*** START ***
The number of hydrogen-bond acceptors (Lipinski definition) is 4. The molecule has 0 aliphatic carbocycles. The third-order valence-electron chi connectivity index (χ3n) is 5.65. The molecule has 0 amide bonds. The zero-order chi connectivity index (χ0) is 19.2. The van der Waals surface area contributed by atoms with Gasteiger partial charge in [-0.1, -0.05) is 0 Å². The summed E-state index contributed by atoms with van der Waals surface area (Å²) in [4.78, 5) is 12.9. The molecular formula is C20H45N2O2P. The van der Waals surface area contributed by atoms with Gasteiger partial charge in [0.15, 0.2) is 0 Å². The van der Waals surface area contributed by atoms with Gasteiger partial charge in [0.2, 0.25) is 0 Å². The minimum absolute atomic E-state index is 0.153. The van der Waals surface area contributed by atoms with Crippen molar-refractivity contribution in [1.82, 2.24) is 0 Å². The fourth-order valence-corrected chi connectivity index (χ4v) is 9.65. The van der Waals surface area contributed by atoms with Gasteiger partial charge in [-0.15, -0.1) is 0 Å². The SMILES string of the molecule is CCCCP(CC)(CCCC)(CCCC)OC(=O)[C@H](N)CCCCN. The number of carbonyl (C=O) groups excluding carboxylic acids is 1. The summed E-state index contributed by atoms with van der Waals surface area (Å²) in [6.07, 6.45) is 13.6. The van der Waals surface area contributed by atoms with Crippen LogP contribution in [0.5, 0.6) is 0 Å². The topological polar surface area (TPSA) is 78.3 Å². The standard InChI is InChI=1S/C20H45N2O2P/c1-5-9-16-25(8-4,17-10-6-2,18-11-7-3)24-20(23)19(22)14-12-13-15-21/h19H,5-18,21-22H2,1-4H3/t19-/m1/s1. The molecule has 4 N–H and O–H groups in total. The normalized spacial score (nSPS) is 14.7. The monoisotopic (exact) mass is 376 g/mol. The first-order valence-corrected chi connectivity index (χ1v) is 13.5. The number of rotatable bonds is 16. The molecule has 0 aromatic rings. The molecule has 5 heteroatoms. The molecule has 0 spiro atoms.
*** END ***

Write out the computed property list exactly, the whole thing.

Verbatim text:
The number of hydrogen-bond acceptors (Lipinski definition) is 4. The molecule has 0 aliphatic carbocycles. The third-order valence-electron chi connectivity index (χ3n) is 5.65. The molecule has 0 amide bonds. The zero-order chi connectivity index (χ0) is 19.2. The van der Waals surface area contributed by atoms with Gasteiger partial charge in [-0.1, -0.05) is 0 Å². The summed E-state index contributed by atoms with van der Waals surface area (Å²) in [4.78, 5) is 12.9. The molecular formula is C20H45N2O2P. The van der Waals surface area contributed by atoms with Gasteiger partial charge in [0.15, 0.2) is 0 Å². The van der Waals surface area contributed by atoms with Gasteiger partial charge in [0.2, 0.25) is 0 Å². The minimum absolute atomic E-state index is 0.153. The van der Waals surface area contributed by atoms with Crippen molar-refractivity contribution in [1.82, 2.24) is 0 Å². The fourth-order valence-corrected chi connectivity index (χ4v) is 9.65. The van der Waals surface area contributed by atoms with Gasteiger partial charge in [-0.15, -0.1) is 0 Å². The SMILES string of the molecule is CCCCP(CC)(CCCC)(CCCC)OC(=O)[C@H](N)CCCCN. The number of carbonyl (C=O) groups excluding carboxylic acids is 1. The summed E-state index contributed by atoms with van der Waals surface area (Å²) in [6.07, 6.45) is 13.6. The van der Waals surface area contributed by atoms with Crippen LogP contribution in [0.5, 0.6) is 0 Å². The topological polar surface area (TPSA) is 78.3 Å². The standard InChI is InChI=1S/C20H45N2O2P/c1-5-9-16-25(8-4,17-10-6-2,18-11-7-3)24-20(23)19(22)14-12-13-15-21/h19H,5-18,21-22H2,1-4H3/t19-/m1/s1. The molecule has 4 N–H and O–H groups in total. The normalized spacial score (nSPS) is 14.7. The monoisotopic (exact) mass is 376 g/mol. The first-order valence-corrected chi connectivity index (χ1v) is 13.5. The number of rotatable bonds is 16. The molecule has 0 aromatic rings. The molecule has 5 heteroatoms. The molecule has 0 spiro atoms.